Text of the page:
Last meeting in March

I can’t resist the temptation to begin this post with: It is early April and the sky has cleared after overnight rain. A bright fire is on the hearth, but the sun is warm. Sadly, no wizard is sitting by the fire, but that may be a good thing!

And so to the report of our last March meeting:


We missed Mike and Julie this afternoon, and Carol as always contributed her comments, but we did not make special provision for Reading Day, reserving that for another time. We began our last meeting under the old regime (free room+tea urn suppiled) by clarifying our ‘moots’ for the rest of the year. Following the pattern of last year, we agreed to a Wessexmoot in October – date to be confirmed later. We also tried to find a date for a Springmoot but that turned into a Midsummer moot when we found that it would be June before those of us present could all gather together at the same time. We now have to consult Mike, Julie, Carol and Rosemary to see if the last Tolkien meeting in June will work for them too.

When we got round to discussing our chapters ‘The Taming of Smeagol’ and ‘The Passage of the Marshes’, Laura directed us to Sam’s expressions ‘Ninnyhammer’ and ‘numbskull’. Tim consulted his copy of Hammond and Scull, finding ‘numbskull’ quoted from the OED as ‘stupid person, while ‘ninnyhammer’ also means ‘stupid’ and ’noodle’ means ‘simpleton’.

Ian consulted the Dialect Dictionary online and confirmed the meanings, but added that alliteration of this kind was very prominent in English folk tales and rustic language.

Laura then remarked that Galadriel’s rope leads Sam to reminisce over his uncle’s ‘rope walk’. We considered the presence of rope walks in various primary-world locations.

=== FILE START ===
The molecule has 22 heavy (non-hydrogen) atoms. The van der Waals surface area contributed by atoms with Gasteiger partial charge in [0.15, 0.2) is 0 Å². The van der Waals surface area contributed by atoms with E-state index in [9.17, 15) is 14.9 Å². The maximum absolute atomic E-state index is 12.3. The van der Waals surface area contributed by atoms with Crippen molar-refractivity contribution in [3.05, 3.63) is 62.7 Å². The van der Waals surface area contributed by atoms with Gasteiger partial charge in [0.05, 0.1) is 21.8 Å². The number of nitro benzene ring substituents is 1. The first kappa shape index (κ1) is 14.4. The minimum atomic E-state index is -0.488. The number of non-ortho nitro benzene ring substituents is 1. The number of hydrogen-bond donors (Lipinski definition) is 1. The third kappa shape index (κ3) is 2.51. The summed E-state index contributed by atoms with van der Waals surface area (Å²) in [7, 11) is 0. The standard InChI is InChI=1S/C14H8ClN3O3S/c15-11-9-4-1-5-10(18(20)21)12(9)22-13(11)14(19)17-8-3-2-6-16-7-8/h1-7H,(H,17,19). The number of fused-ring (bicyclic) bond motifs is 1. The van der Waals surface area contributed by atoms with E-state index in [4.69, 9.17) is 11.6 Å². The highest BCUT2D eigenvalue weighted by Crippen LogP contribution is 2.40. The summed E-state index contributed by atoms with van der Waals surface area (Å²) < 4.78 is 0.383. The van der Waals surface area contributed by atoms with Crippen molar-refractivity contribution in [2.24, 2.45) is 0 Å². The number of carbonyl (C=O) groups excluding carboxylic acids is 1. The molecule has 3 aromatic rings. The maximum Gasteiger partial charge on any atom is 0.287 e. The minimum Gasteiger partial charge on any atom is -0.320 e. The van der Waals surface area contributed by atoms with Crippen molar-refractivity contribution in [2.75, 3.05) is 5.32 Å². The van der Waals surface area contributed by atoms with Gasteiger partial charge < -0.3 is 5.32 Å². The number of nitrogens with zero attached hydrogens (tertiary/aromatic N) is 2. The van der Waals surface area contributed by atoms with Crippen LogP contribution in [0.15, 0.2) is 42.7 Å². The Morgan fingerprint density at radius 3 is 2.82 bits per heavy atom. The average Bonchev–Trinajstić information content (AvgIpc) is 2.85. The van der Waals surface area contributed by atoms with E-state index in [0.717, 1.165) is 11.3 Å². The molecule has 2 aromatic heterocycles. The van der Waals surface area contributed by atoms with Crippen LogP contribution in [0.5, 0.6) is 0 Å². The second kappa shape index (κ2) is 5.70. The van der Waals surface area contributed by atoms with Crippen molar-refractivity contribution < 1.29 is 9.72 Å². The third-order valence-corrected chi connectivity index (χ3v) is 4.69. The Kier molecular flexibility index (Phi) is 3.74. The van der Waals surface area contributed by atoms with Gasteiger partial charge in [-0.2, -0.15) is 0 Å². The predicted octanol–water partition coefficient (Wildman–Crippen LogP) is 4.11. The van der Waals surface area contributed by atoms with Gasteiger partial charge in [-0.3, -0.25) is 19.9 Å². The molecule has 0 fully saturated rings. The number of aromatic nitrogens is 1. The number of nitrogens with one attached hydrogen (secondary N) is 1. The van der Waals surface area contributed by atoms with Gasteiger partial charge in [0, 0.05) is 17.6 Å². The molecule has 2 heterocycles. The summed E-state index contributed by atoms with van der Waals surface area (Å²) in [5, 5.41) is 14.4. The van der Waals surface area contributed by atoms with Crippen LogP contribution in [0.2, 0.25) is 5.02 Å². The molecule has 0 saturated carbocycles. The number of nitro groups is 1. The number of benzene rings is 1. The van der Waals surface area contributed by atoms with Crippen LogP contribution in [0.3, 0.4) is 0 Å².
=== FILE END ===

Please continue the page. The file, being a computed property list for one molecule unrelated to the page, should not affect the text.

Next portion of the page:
Eileen noted that Sam talks about his own history and changes the tone from the danger and hardship.

Laura observed that Gollum seems hard to describe. Sometimes he is described as black, sometimes white.

Eileen remarked that Gollum is like a spider. We didn’t pick this up! We are trying to avoid ‘spoilers’ during her first reading. Tim commented that Gollum’s sniffing is reminiscent of the Black Riders in the Shire sniffing for Frodo.

Chris observed that Gollum, like Frodo, develops special senses as a result of ‘owning’ the Ring, but Bilbo does not share in this gain. Angela suggested this was because of the differing circumstances of gaining the Ring

Eileen asked why Gollum is also called Smeagol. Ian responded that when he was outcast from his social group he lost his name within that society, and another one was given.

Tim noted that ‘Smeagol’ derives from Old English. I have checked in my Clarke Hall Dictionary and find that the verb’smeagan’ means ‘to think, think out’, even ‘to seek (opportunity)’, and the vb. ‘smugan’ means ‘to creep’, while the noun ‘smygel’ means a retreat or burrow’ so, as Tim observed, his name already inscribed his fate.

I then asked about Gollum’s use of language. It seemed to me odd that after c. 500 years in self-imposed isolation, and given Tolkien’s knowledge of language development over time, Gollum communicates with Frodo and Sam without difficulty. The only difference in their language use seems to be governed by Gollum’s Ring-induced ‘schizophrenia’.

Chris replied that they all use the Common Speech, which like functioned like Esperanto, but being a useful constructed language did not develop. Tim suggested that all the hobbits speak a rural dialect that does not develop, and added that we are reading a book which purports to be a translation of one written by hobbits. And there is enough difference in Gollum’s speech to show it as a dialect variation. It was also noted that language in the Third Age does not develop because there are no technological advances to push it forward.

Ian remarked that we at last get Gollum’s own speech in these chapters, and the way he communicates with the world hasn’t changed.

Laura remarked that Gollum was the equivalent within his own tribe of Frodo in the Shire – both are high up in their own ‘tribe’, because Gandalf says Gollum’s grandmother had valuables. Laura added that although Gollum does not belong to ‘landed gentry’ he is still higher in his own society.

Chris observed that Gollum is also quite intelligent.

Ian noted that things in hobbit society now are recognisable to Gollum, e.g. riddles and close family ties.

Eileen qualified all this by remarking that Gollum’s characteristics as they are described make him seem revolting, leading to an assumption – because he’s described in revolting terms, he gets judged as this. Ian commented that Tolkien writes to question our judgement.